Show Me My Opponent: Auburn (#1)

WHAT THEY BRING (defensively)

Not as good as last year’s because it’s nowhere near as aggressive

Up front, this isn’t as good of a unit as the last two from Auburn. It’s got a slightly better defensive efficiency number, but efficiency as a whole is way down across CBB, so what would’ve ranked them 29th last year only gets them to 65th now. Most puzzlingly, Auburn has not forced many turnovers at all this season. After finishing 2nd in opponent TO% last season, the Tigers have fallen all the way to 209th. It’s hard to immediately explain away, especially given that Auburn actually presses more this season. But: as a whole, they’re slightly more conservative (less aggression, less fouls; it isn’t the deepest team) and they lost both Chuma Okeke and Malik Dunbar, elite on-ball defenders for college hoops.

With Auburn’s biggest defensive advantage from the Final Four team erased, they’ve had to get better at shot defense…which has worked somewhat.

Opponents have posted a 47.4% eFG%, which is good enough for 93rd-best in the country, better than last year’s 219th-best placement. They still block a lot of shots (30th Block%), and they block them both at and away from the rim.

Other than that, though, it’s hard to see this defense surviving for very long in March. Last year’s Auburn team surrendered a bunch of offensive rebounds in the Tournament, but they made up for it by riding a cold streak of opponent 3PT%, forcing turnovers, and limiting their own TOs to an extreme. It’s difficult to envision Auburn cooking up the same formula this time around.

Another boom-or-bust interior defense

Auburn doesn’t force a ton of non-rim twos, and they block about 9.3% of the attempts that do go up. They have a pretty similar opponent shot split to Tennessee: 40% at the rim, 23% non-rim twos, 37% threes. Prior to late-clock action, Auburn’s shown a willingness to let opponents get to the rim.

They’ve blocked a lot of rim attempts, but of the 38 teams to block 14% or more of rim attempts this season, Auburn ranks 32nd in opponent FG%.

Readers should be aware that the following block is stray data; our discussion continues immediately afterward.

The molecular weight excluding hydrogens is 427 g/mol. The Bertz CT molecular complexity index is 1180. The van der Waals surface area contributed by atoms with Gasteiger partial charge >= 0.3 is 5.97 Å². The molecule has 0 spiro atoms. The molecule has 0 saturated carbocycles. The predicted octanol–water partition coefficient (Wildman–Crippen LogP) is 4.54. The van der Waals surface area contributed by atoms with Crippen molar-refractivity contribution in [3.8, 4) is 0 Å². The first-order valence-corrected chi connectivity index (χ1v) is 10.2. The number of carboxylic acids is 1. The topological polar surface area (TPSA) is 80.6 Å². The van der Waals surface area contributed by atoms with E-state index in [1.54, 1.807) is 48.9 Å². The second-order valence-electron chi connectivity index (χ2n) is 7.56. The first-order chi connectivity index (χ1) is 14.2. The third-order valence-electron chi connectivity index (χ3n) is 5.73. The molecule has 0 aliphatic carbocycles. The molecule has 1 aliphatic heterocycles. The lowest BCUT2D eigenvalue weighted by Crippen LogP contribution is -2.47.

Mobile guards that can get to the rim off of a screen or out of a spot-up situation have given Auburn tons of headaches, and it helps that Tennessee has a pair of very good post presences in Fulkerson and Pons to further that headache.

Away from the hoop, I think it’s better

On the perimeter, Auburn’s shown a solid aggressiveness in closing out on shooters to make life difficult. Their Guarded/Unguarded split on Synergy is 57/43 (right at the national average), which may seem just fine, but it’s actually better than last year’s number of 53/47.

Opponents have had very good nights against these guards – Vandy shot 10-of-17 from three, Missouri 7-of-13, Florida 8-of-17 – but there have also been very bad ones. Auburn didn’t have impressive offensive nights against any of Mississippi State, Ole Miss, or NC State, but they won because those three teams combined to shoot 30.1% from three on 53 attempts. (Likewise, Auburn was awful on offense against Georgia and Alabama in their losses, yet did hold the two teams to a 13-of-48 combined outing from deep.) It’s a beatable group, obviously, but Tennessee’s faced easier groups on the perimeter.

Anything else?

Other stuff: not much, really. Auburn’s best nights against non-walkover competition have been ones where they’ve been able to stay out of foul trouble and have forced more bad non-rim two-point attempts than the opponent would like.

If Tennessee can take it to the rim early and often and resist the 17-foot pullups, it’s a step in the right direction. Also, if Okoro can’t go, this will hurt Auburn on this side of the ball, too. He’s a very good on- and off-ball defender.

NEXT PAGE: Ride the tiger

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